14

Overview The short answer to your question is yes, artemsia annua can kill cancer cells, it is cytotoxic and can in fact kill most cells, including cancerous cells. I can't find a scientifically supported source for 16 hours, but it may well be the case that this is also true. All of that information is of only academic use, though, as (as has been pointed ...


14

It is NOT TRUE that "most humans are hosts to these parasitic worms called Ascaris lumbricoides (Roundworms)." Ascariasis (CDC.gov, 2018): An estimated 807 million–1.2 billion people in the world are infected with Ascaris lumbricoides...Ascariasis is now uncommon in the United States. There is NO EVIDENCE that "water fasting is by far, one of the ...


13

Bananas contain no known psychedelic substances, so any "high" that is experienced is purely psychological. The book Rooted in America: Foodlore of Popular Fruits and Vegetables gives a short overview over the topic: For a few months in 1967 bananas made he headlines as the latest ingredient for a psychedelic trip. Underground newspapers in Berkley, New ...


12

I'll take it that having potent anti-cancer properties means enhancing the immune system. Vegetable extracts have been tried against various tumor lines. In this study Antiproliferative and antioxidant activities of common vegetables: A comparative study from 2009, garlic was found to completely inhibit all tested cell lines. In serial dilution testing ...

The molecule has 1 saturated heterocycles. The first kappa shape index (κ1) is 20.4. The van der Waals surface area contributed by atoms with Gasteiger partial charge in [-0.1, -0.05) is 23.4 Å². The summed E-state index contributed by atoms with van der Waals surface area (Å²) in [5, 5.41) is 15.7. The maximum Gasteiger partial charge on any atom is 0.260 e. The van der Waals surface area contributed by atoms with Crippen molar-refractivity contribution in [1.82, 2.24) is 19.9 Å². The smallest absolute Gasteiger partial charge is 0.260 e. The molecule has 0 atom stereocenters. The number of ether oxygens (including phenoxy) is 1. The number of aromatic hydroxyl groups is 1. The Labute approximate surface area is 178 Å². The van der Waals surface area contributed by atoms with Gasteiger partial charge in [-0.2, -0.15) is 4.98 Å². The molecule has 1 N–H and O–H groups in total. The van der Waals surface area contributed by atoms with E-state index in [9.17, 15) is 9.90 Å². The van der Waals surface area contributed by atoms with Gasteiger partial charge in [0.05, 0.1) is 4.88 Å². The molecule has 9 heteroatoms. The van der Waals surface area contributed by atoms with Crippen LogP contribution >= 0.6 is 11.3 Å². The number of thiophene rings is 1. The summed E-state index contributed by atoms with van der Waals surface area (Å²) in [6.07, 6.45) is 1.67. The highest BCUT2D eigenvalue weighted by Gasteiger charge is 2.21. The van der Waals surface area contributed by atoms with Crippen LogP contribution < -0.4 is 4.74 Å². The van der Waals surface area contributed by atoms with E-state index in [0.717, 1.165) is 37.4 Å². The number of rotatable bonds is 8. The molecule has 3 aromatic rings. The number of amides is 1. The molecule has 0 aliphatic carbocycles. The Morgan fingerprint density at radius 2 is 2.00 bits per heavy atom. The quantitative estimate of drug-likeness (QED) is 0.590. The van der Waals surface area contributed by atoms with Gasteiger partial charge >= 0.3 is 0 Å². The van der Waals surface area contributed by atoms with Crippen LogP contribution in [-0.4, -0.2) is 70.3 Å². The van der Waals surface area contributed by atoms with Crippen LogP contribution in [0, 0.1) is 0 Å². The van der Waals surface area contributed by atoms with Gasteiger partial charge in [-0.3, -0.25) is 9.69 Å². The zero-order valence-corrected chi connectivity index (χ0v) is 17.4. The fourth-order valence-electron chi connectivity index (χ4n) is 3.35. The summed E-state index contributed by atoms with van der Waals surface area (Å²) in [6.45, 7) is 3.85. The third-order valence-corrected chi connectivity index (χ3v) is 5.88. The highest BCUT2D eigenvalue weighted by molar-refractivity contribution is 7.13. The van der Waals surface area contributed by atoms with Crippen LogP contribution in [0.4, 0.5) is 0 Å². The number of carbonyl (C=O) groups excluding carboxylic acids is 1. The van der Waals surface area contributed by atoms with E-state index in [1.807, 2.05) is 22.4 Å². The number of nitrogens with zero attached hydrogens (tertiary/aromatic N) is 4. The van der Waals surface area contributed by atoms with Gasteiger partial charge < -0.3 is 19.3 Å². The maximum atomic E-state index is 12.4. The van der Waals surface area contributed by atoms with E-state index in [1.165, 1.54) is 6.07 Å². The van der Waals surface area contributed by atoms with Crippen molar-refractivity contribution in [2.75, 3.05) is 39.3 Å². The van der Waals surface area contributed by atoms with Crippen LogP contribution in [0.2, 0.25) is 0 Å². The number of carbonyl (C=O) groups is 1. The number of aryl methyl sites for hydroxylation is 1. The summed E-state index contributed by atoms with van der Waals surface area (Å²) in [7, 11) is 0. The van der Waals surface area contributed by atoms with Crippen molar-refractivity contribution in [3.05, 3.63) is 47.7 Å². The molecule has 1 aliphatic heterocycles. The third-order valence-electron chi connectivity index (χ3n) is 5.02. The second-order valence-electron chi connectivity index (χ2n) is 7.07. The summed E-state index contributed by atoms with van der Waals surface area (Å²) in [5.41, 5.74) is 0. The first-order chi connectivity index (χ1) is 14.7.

11

According to the Premier Surgery Centre of Loiusville, there are a variety of methods that have successfully resulted in a cessation of hicupping including; Eating hard to swallow items such as granulated sugar or molasses Sucking on ice cubes Gagging with purpose The 'Valsalva maneuver' (e.g. holding your breath and bearing down, as you might when having a ...


10

In the article "In vitro sun protection factor determination of herbal oils used in cosmetics" which was published in Pharmacognosy Journal it was found that coconut oil does offer protection from ultra violet radiations. However, the purpose of the study was to measure sun protection factor (SPF) of herbal oils that are commonly used in sunscreen ...